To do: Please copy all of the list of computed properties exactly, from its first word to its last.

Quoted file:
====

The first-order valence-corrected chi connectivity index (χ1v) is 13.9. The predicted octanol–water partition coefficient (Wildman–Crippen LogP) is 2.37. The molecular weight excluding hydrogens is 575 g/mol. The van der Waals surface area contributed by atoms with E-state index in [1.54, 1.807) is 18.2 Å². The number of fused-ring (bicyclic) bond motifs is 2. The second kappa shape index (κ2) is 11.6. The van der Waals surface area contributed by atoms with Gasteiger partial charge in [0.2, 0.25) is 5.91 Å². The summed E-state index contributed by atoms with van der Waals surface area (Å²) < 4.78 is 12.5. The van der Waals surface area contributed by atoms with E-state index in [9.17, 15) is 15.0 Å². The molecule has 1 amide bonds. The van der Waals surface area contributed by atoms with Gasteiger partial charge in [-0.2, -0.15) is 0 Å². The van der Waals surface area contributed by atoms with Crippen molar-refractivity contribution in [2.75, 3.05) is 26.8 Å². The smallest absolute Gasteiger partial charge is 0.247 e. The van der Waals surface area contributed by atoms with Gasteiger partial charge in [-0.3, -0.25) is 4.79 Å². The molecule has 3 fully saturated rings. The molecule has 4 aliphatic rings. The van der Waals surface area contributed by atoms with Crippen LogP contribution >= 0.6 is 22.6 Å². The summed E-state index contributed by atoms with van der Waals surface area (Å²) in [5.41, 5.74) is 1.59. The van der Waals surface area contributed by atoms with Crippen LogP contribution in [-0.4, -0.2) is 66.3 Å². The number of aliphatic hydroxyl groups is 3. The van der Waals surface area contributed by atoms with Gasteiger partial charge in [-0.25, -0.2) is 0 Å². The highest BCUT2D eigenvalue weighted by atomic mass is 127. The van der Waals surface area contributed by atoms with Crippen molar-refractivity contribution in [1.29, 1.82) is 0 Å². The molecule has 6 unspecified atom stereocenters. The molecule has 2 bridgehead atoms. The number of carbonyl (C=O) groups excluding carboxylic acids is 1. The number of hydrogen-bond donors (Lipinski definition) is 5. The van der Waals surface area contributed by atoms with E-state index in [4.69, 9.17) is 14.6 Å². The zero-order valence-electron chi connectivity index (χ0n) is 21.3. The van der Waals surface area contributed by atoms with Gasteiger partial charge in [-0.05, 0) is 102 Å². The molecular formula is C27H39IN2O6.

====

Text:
The first-order valence-corrected chi connectivity index (χ1v) is 13.9. The predicted octanol–water partition coefficient (Wildman–Crippen LogP) is 2.37. The molecular weight excluding hydrogens is 575 g/mol. The van der Waals surface area contributed by atoms with E-state index in [1.54, 1.807) is 18.2 Å². The number of fused-ring (bicyclic) bond motifs is 2. The second kappa shape index (κ2) is 11.6. The van der Waals surface area contributed by atoms with Gasteiger partial charge in [0.2, 0.25) is 5.91 Å². The summed E-state index contributed by atoms with van der Waals surface area (Å²) < 4.78 is 12.5. The van der Waals surface area contributed by atoms with E-state index in [9.17, 15) is 15.0 Å². The molecule has 1 amide bonds. The van der Waals surface area contributed by atoms with Gasteiger partial charge in [-0.2, -0.15) is 0 Å². The van der Waals surface area contributed by atoms with Crippen molar-refractivity contribution in [2.75, 3.05) is 26.8 Å². The smallest absolute Gasteiger partial charge is 0.247 e. The van der Waals surface area contributed by atoms with Gasteiger partial charge in [-0.3, -0.25) is 4.79 Å². The molecule has 3 fully saturated rings. The molecule has 4 aliphatic rings. The van der Waals surface area contributed by atoms with Crippen LogP contribution >= 0.6 is 22.6 Å². The summed E-state index contributed by atoms with van der Waals surface area (Å²) in [5.41, 5.74) is 1.59. The van der Waals surface area contributed by atoms with Crippen LogP contribution in [-0.4, -0.2) is 66.3 Å². The number of aliphatic hydroxyl groups is 3. The van der Waals surface area contributed by atoms with Gasteiger partial charge in [-0.25, -0.2) is 0 Å². The highest BCUT2D eigenvalue weighted by atomic mass is 127. The van der Waals surface area contributed by atoms with Crippen molar-refractivity contribution in [1.29, 1.82) is 0 Å². The molecule has 6 unspecified atom stereocenters. The molecule has 2 bridgehead atoms. The number of carbonyl (C=O) groups excluding carboxylic acids is 1. The number of hydrogen-bond donors (Lipinski definition) is 5. The van der Waals surface area contributed by atoms with E-state index in [4.69, 9.17) is 14.6 Å². The zero-order valence-electron chi connectivity index (χ0n) is 21.3. The van der Waals surface area contributed by atoms with Gasteiger partial charge in [-0.05, 0) is 102 Å². The molecular formula is C27H39IN2O6.